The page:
The Pennsylvania Human Rights Commission does not currently keep statistics on sexual orientation and gender identity discrimination cases, according to Christina Reese, a spokesperson for the Commission.

Sen. Lawrence Farnese, Frankel and 23 other state senators introduced SB 300 in the summer of 2013 but it died on the floor last June. During a speech on the floor of the Pennsylvania Senate before the bills died, Farnese reamed his colleagues for their inaction on the two bills.

“Quite frankly, I find it disgusting and an embarrassment that we, in this day and age, in 2014, are still debating why it is OK for any class of citizens to be discriminated against as a second class,” Farnese said then.

Now, Farnese, Frankel and several other senators and representatives are planning to reintroduce the bills.

Farnese was not available to comment on the pending legislation, but Sally Keaveney, a spokesperson for his office, said it is “unconscionable” that employers and landlords could potentially discriminate against Pennsylvanians.

“I think having an adversarial climate, where you could be potentially fired for putting a picture of your husband or wife on your desk — I think that’s monstrously ridiculous,” Keaveney said.  

Last year, opponents of the bill, including the American Family Association, said besides a moral opposition, the legislation would discriminate against businesses, not individuals, if it passed either the House or Senate.

“Those businesses, such as wedding planners and photographers who have deeply held religious beliefs — they would be discriminated against,” Diane Gramley, president of AFA Pennsylvania, said.

The legislation would not “force anyone to do anything,” according to Keaveney, but would only allow the courts to say what is and what is not discriminatory.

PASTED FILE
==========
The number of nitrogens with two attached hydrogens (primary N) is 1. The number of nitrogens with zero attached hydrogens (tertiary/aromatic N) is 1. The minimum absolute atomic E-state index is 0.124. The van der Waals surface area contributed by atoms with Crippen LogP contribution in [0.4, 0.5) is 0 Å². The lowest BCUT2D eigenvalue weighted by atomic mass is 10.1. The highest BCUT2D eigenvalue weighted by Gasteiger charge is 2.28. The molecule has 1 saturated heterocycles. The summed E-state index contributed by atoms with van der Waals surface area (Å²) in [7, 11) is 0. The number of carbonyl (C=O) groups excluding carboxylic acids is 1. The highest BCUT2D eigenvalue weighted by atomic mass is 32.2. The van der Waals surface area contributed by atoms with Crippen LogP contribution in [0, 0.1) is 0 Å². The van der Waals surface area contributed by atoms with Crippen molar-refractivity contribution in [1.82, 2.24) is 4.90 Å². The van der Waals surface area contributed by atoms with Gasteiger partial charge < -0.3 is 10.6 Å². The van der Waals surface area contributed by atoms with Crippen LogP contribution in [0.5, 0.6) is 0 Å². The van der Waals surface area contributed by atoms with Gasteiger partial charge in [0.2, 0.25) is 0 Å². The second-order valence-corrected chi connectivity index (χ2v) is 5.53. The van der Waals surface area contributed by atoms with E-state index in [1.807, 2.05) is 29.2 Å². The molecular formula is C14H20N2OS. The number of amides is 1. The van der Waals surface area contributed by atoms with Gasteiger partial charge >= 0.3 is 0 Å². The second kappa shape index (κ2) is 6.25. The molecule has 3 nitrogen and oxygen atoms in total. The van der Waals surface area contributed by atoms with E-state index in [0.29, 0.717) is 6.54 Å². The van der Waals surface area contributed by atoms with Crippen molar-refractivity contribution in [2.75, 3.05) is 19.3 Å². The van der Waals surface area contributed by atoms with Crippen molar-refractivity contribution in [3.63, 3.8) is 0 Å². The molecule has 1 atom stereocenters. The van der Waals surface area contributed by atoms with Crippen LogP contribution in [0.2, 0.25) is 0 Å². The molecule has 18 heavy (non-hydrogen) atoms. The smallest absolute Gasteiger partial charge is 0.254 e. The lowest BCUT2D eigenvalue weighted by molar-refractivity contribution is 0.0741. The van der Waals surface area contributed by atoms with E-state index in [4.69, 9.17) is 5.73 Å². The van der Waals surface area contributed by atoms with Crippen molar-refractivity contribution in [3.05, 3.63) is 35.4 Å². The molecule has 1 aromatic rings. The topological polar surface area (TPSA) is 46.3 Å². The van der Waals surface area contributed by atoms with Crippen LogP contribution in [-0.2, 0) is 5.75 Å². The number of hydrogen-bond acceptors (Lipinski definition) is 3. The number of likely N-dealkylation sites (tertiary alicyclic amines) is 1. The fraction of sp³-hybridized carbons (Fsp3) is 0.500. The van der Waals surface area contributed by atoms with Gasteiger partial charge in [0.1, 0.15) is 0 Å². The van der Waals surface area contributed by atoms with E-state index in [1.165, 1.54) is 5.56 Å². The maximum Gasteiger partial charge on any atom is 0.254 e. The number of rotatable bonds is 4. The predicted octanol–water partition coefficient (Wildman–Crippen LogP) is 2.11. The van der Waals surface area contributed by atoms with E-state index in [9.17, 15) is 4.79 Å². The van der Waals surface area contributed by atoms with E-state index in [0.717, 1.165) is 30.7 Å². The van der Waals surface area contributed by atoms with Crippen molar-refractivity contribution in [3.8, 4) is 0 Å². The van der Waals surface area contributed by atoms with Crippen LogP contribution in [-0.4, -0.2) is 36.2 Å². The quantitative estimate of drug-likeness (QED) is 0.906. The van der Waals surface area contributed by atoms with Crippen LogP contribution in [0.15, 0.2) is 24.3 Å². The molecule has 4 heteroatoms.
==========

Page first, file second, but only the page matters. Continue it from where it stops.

“Business has caught up,” she said. “[It knows] discrimination is bad for business.”

Levana Layendecker, a spokesperson for Equality Pennsylvania, an LGBT rights advocacy group, said the bills didn’t pass last year because Pennsylvania lawmakers didn’t realize how big a threat discrimination was in the state.

“A lot of our leaders in Harrisburg are behind the times,” Layendecker said. “They don’t understand that discrimination exists and that it harms people.”

Gramley said the AFA doesn’t think the bills are necessary in Pennsylvania because the AFA believes homosexual and transgender individuals are not discriminated against.

“To me, that argument that you can be fired for being gay — they don’t have any evidence,” Gramley said.

Unlike the AFA, Layendecker said the bills’ deaths, not their passage, is what will hurt businesses in Pennsylvania. Without a statewide nondiscrimination law in place, she said, Pennsylvania is not in a position to accept “the best and the brightest.”

“We need to catch up,” Layendecker said.

Frankel said he hopes to introduce the bill in the next few days. He is confident Pennsylvania will take the next step for LGBT rights in the coming months.

“If it gets to the House, it’ll pass. If it gets to the Senate, it’ll pass,” Frankel said.